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I refer to this question: How can I acquire practical outdoor skills?

It is not a clear question; the guy is a beginner. Can we help him clarify his question and maybe point him in the right direction? Can we draw on our own experience to use imagination to figure out what he does not yet know he knows/wants/doesn't know? Can we (we as a country, not just we as a site) afford to turn away 20-year olds who are interested in the outdoors and presumably the environment? He has the right attitude and shows willingness to learn:

Sorry guys for my bad question. I am a complete noob who has no idea about any of this stuff

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My answer to you is absolutely yes, we must do everything in our power to help beginners; and no, we can't afford to turn them away! As you said, this specific OP really wants to learn, as many people do.

In general I think we do a good job here. People like you and many others are so kind, and definitely go out of their way to help beginners. On the other hand, some people are trigger-happy and comments which are snarky or even an attempt to be funny, pop up very fast. It's easy to get frustrated, but we need to be very careful before hitting send on a comment! With new users, it's even more important. (We have lots of comment strings all over the site that no-one should have to read, especially new people, but that's a subject for a different post!)

You've been working really hard with that OP, which I really appreciate. I'm hoping being on-hold will bring some attention and others will come along and help him get it off-hold. Even if not, you put a helpful answer on it, and the OP has experienced your kindness.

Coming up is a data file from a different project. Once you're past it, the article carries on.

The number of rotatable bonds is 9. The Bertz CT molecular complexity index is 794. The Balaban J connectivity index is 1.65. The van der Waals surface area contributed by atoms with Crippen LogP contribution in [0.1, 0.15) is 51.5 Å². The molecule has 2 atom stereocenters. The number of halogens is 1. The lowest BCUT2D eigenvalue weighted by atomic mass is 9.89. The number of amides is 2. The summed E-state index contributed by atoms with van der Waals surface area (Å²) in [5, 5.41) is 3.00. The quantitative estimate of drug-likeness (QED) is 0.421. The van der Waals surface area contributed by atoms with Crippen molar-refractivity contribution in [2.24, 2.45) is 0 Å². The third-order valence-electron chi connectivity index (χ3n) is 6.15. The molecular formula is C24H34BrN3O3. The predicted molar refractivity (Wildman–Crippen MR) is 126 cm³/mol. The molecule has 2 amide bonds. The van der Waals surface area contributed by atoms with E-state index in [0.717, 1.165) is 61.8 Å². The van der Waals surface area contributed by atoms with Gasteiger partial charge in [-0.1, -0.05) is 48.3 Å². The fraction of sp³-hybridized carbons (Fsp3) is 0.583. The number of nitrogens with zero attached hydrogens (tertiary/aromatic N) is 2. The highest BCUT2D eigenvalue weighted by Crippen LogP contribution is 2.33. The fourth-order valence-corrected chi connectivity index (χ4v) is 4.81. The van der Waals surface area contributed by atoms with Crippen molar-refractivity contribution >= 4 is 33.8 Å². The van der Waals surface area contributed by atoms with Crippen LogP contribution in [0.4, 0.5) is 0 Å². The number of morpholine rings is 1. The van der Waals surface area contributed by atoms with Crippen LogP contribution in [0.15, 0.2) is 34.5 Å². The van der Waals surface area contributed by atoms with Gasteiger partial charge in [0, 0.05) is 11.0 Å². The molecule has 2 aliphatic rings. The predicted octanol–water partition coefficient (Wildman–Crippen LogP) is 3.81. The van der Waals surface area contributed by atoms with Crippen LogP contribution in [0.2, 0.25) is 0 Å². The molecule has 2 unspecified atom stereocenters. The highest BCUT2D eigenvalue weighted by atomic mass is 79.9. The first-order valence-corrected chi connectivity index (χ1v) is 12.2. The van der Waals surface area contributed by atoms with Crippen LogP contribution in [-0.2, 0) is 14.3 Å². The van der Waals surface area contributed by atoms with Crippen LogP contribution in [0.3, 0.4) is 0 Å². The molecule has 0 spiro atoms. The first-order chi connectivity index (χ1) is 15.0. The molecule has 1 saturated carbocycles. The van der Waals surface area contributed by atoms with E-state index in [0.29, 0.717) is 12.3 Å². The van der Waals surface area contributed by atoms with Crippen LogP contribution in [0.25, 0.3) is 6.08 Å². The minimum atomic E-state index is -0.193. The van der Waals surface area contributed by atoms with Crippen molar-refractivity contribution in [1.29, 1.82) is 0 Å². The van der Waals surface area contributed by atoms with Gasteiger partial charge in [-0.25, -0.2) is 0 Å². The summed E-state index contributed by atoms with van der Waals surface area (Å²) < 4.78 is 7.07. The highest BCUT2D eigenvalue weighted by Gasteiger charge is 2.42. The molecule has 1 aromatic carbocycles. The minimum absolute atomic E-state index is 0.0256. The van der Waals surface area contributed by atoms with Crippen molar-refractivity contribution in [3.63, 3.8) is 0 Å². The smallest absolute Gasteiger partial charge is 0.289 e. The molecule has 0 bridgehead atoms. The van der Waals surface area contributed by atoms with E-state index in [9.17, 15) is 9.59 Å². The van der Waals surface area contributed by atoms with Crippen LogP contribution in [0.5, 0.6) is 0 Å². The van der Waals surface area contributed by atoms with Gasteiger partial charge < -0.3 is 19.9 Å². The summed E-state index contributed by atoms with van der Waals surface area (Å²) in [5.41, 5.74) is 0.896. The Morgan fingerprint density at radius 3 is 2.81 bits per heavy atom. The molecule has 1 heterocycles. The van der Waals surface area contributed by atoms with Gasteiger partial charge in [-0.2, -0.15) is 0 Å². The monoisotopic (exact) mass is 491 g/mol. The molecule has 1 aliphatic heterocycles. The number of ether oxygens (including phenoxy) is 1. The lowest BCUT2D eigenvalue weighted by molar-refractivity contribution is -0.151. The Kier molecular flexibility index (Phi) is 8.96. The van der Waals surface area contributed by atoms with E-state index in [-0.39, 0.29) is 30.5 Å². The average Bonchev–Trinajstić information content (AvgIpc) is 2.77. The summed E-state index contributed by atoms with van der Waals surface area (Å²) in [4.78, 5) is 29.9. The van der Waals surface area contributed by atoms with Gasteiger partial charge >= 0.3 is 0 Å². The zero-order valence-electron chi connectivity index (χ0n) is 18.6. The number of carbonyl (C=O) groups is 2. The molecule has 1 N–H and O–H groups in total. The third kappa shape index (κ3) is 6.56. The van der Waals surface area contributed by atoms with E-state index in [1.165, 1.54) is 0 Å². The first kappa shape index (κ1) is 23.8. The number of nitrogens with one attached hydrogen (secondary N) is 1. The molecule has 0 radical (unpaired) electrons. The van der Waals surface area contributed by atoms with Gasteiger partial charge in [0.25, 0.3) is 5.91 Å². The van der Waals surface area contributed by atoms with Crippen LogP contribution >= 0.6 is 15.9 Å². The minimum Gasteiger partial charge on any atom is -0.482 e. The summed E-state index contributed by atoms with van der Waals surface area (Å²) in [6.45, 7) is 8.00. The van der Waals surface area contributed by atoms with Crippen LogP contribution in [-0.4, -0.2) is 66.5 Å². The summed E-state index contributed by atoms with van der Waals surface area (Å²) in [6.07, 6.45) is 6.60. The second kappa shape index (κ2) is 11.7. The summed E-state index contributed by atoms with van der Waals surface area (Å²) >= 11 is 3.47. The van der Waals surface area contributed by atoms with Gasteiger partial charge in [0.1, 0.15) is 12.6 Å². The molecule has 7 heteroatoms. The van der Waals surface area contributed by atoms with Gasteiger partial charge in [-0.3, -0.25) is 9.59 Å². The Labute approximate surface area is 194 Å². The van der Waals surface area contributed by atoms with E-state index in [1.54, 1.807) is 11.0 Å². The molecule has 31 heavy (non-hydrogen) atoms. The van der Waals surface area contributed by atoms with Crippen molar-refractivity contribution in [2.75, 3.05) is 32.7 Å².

(I also saw you do a huge edit for someone who isn't new, but needed help wording a question in order to keep it easier to understand. That was awesome!)

Since your point is specifically about new users, I want to share my own initiation to the world of SE. My apologies to all for taking up so much space. Feel free to fall asleep!

First experience:
I love instructions, so I spent a long time wandering around the Help Center before doing anything, but still my first experience was a disaster!

My first post was an answer, on a different site, obviously. It was a site like ours, not a scientific one, so I answered with a few paragraphs about my own experience, and gave some advice. I got the standard impersonal message-in-a-box saying I needed to add reference links. That was no problem but I didn't know how. I went to the Help Center and learned how to post a link. I found three good references but, as a newbie with no upvotes, I didn't have enough rep to post them all, so it didn't work. I finally got two links in. Next came another message-in-a-box saying I needed to quote from those links. I didn't know how to do that either. Back to the Help Center I went and learned how to do quotes, but by then my answer was gone. No one had left a message or offered to help. It didn't even go through the closure process, it was just deleted. Obviously the mods knew what they were doing, but I see a lot of answers like that which at least go through the process. I felt like I had done something awful (sensitive, who me?) and never went back to that site.

Second experience:
I was ready to give up on SE but found Gardening and Landscaping and really wanted to participate, so I posted a question. I got asked very nicely in a comment to add some more information. I put the information in as an answer instead of an edit. The next comment I got was from @J.Musser (sorry to call you out J, but must give credit where it's due) explaining what happened. He put the answer text into the question, got rid of the answer, and left me a note saying it happens to a lot of people and I shouldn't feel bad! (I had also posted once as an unregistered user, then registered and posted again. J. caught that too and helped merge the accounts!)